EASTCHESTER, N.Y. (CBSNewYork) — A Westchester County man says he’s thankful to be alive after an app on his Apple Watch sent out an alert that he was having a critical health emergency.

Doctors at Greenwich Hospital told Nancy Monzidelis that had she not immediately gotten him the help he needed , her son William would have been dead in an hour or two.

William was working at their family business, Bowlerland Lanes in Eastchester, a month ago when he passed blood in the bathroom. He says his latest model Apple Watch started going off almost instantly.

“I was getting notifications from my watch telling me that I needed to seek medical attention immediately, my heart rate is going too high and too low, numbers that I’ve never had in my life,” William said.

Then, his mother came over to check on him and noticed he didn’t look right.

“I looked at his lips, they’re always pink like lipstick. ‘Your lips are white and blue, what’s going on?’. He said, ‘maybe I bled too much, my lips are never white and blue’,” Nancy said.

Nancy had heard enough. They piled into her car and sped to the hospital, but William was crashing.

“When we got off the exit he started seizing, shaking his head, started projectile vomiting blood out of his mouth, his nose, wherever, then he passed out,” Nancy said. “His eyes rolled back and he was out.”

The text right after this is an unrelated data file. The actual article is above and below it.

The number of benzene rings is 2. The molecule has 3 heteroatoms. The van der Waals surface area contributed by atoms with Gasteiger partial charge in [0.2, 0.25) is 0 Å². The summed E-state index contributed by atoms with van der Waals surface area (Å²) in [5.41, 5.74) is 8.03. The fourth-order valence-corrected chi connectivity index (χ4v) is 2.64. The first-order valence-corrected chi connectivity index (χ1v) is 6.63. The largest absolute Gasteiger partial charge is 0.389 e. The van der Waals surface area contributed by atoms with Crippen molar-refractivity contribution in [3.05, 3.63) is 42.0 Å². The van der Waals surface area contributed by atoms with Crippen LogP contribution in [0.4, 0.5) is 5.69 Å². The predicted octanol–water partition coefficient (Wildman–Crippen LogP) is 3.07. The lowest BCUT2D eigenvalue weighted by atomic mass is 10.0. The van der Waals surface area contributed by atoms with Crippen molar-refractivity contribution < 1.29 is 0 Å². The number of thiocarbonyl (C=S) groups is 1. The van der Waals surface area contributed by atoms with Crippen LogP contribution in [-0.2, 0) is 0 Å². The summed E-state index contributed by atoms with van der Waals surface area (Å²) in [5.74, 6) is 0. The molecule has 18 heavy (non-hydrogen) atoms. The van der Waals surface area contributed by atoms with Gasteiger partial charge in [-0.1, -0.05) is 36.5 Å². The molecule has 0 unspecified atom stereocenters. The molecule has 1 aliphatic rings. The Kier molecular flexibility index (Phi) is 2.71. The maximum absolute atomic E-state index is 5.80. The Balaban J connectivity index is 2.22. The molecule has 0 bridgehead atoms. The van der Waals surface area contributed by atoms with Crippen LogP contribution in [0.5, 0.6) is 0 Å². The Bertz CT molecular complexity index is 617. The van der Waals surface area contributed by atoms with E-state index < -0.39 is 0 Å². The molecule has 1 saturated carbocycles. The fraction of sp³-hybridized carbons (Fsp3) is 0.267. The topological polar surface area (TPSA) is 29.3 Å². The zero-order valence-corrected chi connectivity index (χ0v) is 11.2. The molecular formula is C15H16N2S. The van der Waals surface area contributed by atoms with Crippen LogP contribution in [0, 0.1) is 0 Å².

It turns out, William had a perforated stomach ulcer that was hemorrhaging blood. The notification from the Apple Watch got him to help just in time.

The watch is probably the best known of a new generation of medical sensing devices and apps for iPhones and Android devices. There are tens of thousands of medical apps, with some that may seem like novelties or of limited value.

That’s not how William sees it.

“I owe my life to that company, literally owe my life,” he said. “If I didn’t see that I would have gone back to my office, probably passed out, and that would have been it.”

It took a blood transfusion and an emergency endoscopy to cauterize the ulcer and stop the bleeding. It’s been a month since the crisis, and William says he’s getting his energy back by taking iron pills and eating red meat to help replace the nearly half of his blood volume he had lost.